Lively Little Campers: A Jayco Family’s Adventure Guide to Cape Cod, Massachusetts
Lively Little Campers: A Jayco Family’s Adventure Guide to Cape Cod, Massachusetts avatar


Image1CapeCod Everyone in the family agrees: Cape Cod is our new favorite beach camping destination. We spent a magical week there this summer and can’t wait to return. Here is our list of suggestions for where to stay, what to eat, and how to have tons of family fun!

Where to Stay

Image2CapeCodAtlantic Oaks RV Park is perfectly situated for exploring the best Cape Cod has to offer. With direct access to the famous Cape Cod bike trail, the campground is only minutes away from beautiful bay beaches and the stunning National Seashore. Located in the quaint town of Eastham, it is a beautiful drive to Provincetown. Famous seafood shacks, miniature golf courses, and a drive in movie theater are all close by. The campground has friendly and welcoming staff, clean facilities, and a well-stocked camp store. We also loved the comfortable lounge and updated game room. The full hook up sites were spacious and well maintained.

What to Do

Image3CapeCodIt is a short and scenic bike ride from the campground to the Coast Guard Beach in the National Seashore. Along the way we enjoyed spotting foxes, rabbits, and birds. Go in the evening, climb up on the life guard stand, and soak in the quiet beauty of the wind and the waves.

Image4CapeCodThe bay beaches are particularly wonderful for families with small children. If you go during low tide, kids will have a blast exploring in the islands of sea grass and tidal pools. The water is surprisingly warm and crystal clear. We recommend bringing along your kayaks, kites, and a picnic lunch for a perfect day on the Cape.

Image5CapeCodThe five dollar entry fee to this state park is the best bargain on Cape Cod. Hike around one of the many kettle ponds, or take a swim and a kayak ride in Flax Pond, where boat and stand up paddle board rentals are available. The park is also famous for biking, birding, and catch and release fishing. There are over 400 sites at the beautiful and secluded campground.

Image6CapeCodOur boys are still learning to ride bikes and the bike trail was a wonderful way for us to embrace this fun, family activity. We can’t wait to return without the training wheels. The 26-mile trail, directly connected to the Atlantic Oaks RV Park, glides through tunnels and over bridges, pass quiet ponds, noisy miniature golf courses, and sinfully delicious seafood shacks. We recommend rewarding yourself after a bike ride with ice cream at Arnold’s.

Image7CapeCodAfter spending several days enjoying the beach, the bay, and the kettle ponds, head over to the Wellfleet Bay Wildlife Sanctuary run by Mass Audobon. Visit in the morning or late afternoon since many of the trails are not shaded. If possible, go at low tide so you can enjoy the beautiful Boardwalk trail. The nature center has puzzles, books, and lots of tanks with fish, turtles, and rare blue lobsters. The variety of landscape was stunning, with salt marshes, wooded areas, and ponds full of frogs and lily pads.

Image8CapeCodThe Cape Cod Baseball League calls itself “the premier amateur baseball league in the nation,”  and after enjoying a warm summer evening watching the Harwich Mariners competing against the Orleans Firebirds, it is easy to see why.  The collegiate talent is top shelf and so is the clam chowder.  Admission to this wooden bat league is free, but donations are welcome.  Take home a team cap or t-shirt for the perfect souvenir.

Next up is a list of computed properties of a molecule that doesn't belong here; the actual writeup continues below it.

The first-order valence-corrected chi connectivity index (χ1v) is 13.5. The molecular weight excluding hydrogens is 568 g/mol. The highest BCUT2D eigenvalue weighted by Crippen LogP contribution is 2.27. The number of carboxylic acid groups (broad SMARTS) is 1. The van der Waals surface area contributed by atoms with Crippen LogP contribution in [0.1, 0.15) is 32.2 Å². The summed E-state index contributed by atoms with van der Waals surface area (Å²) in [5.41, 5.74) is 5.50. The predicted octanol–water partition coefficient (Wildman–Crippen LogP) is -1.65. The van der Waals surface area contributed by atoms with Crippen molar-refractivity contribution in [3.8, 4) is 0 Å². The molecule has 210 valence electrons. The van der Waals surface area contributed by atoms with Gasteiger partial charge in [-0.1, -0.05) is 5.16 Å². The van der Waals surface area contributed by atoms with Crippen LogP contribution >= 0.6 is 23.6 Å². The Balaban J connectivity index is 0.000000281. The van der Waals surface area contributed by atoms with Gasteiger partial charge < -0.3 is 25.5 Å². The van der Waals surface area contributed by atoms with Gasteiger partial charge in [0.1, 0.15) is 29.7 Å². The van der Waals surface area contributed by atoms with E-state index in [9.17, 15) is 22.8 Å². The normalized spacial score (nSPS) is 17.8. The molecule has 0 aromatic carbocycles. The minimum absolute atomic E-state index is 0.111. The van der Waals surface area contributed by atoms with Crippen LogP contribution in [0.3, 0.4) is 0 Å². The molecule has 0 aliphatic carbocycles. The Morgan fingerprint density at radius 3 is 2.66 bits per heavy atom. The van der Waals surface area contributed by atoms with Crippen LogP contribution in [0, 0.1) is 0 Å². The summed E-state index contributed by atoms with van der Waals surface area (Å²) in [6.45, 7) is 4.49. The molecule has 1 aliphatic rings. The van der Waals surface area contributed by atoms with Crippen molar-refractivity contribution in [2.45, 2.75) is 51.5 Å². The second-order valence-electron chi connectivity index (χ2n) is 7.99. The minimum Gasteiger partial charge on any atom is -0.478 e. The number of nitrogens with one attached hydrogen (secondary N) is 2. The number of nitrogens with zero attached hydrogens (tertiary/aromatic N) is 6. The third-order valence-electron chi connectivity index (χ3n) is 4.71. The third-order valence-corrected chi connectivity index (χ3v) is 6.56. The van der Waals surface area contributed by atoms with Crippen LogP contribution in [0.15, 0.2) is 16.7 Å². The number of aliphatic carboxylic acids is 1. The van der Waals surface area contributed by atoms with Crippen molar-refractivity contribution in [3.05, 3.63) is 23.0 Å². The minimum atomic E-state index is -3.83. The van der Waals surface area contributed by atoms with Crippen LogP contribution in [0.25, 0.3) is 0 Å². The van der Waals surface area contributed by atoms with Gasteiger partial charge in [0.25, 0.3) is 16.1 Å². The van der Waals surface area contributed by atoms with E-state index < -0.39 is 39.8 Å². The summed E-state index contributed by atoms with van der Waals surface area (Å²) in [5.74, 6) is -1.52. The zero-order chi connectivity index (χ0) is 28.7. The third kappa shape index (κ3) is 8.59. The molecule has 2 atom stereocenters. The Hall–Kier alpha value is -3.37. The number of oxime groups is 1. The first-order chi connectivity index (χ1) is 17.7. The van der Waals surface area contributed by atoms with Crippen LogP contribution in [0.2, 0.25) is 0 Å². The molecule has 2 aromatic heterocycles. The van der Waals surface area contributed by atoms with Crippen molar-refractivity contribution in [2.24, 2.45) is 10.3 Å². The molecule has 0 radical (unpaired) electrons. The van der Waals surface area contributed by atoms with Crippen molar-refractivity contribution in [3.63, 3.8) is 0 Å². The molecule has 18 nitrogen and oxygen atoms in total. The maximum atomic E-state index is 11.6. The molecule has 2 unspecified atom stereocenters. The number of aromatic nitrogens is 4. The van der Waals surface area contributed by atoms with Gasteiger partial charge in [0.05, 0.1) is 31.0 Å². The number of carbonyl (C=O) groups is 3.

Where to Eat

Image9CapeCodAt least one morning of your vacation should start with donuts from the Hole in One Donut Shop in North Eastham. Get in line early for Cape Cod’s best breakfast splurge, the Glazed Old Fashioned. Yum.

Buy enough coffee for your whole trip at Beanstock Coffee Roasters in Eastham. Then buy some to bring home. We loved the dark and robust Wellfleet Blend and the Vineyard Blend.

If you are on the hunt for the perfect lobster roll, you’d better try one at Arnold’s Lobster and Clam Bar. Bring cash…your cards are not excepted here.

Let the kids romp on the playground at the Friendly Fisherman while you enjoy lobster rolls and crab cakes. If you listen to the locals, this may be the best seafood shack in Cape Cod.

The Marconi Beach Restaurant is perfect for lunch after hiking at the Wellfleet Bay Wildlife Sanctuary. Ask for Janine as your waitress, since she will gracefully clean up if your kids knock over a huge glass of milk like ours did. She might also recommend the Cape Cod Reuben. Make sure you order it.

Cape Cod had everything we look for in a family-friendly RV vacation. Has your family traveled to Cape Cod? What were your favorite things to do and places to eat? Drop us a comment so we know where to go when we visit next summer! We would love to add to this list…

Jeremy and Stephanie Puglisi blog about camping and traveling with their three young children at

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Lively Little Campers: 10 Reasons RV Vacations Are Better
Lively Little Campers: 10 Reasons RV Vacations Are Better avatar


featuredimage10reasonsA few years ago, a great hotel deal tempted us into booking a weekend getaway with the boys. We had never stayed in a hotel with them, and we were quite worried that everything, including sippy cups and blankies, would hit the fan.

Well, it did. Two nights in a hotel room with our two year olds had us running back to kiss the road our RV traveled on. After yelling don’t touch that three million times and locking ourselves in the bathroom to eat snacks and watch a movie on the laptop after bedtime, we were pining for the camper, the campground, and the campfire.

We have stayed in a few hotels since then, and we always leave grateful that our main form of travel is an RV. Here are our top 10 reasons we choose RV vacations over any other type of travel.


The RVIA (Recreational Vehicle Industry Association) reports that RV vacations are 23-59% less expensive for families owning RVs. We have found that we save over 50% on most trips by traveling in our camper. This savings allows us to spend up to 40 nights a year on the road, something we could never do if we were staying in hotels.


Do you remember all those friends you met while staying in hotels?  Yeah, neither do we. But we meet and talk to people from all over the world when we are staying at campgrounds. Over the last year we have met lovely folks from Canada, Wales, California, and Germany. We have been given impromptu floor plan tours by more campground neighbors than we can count.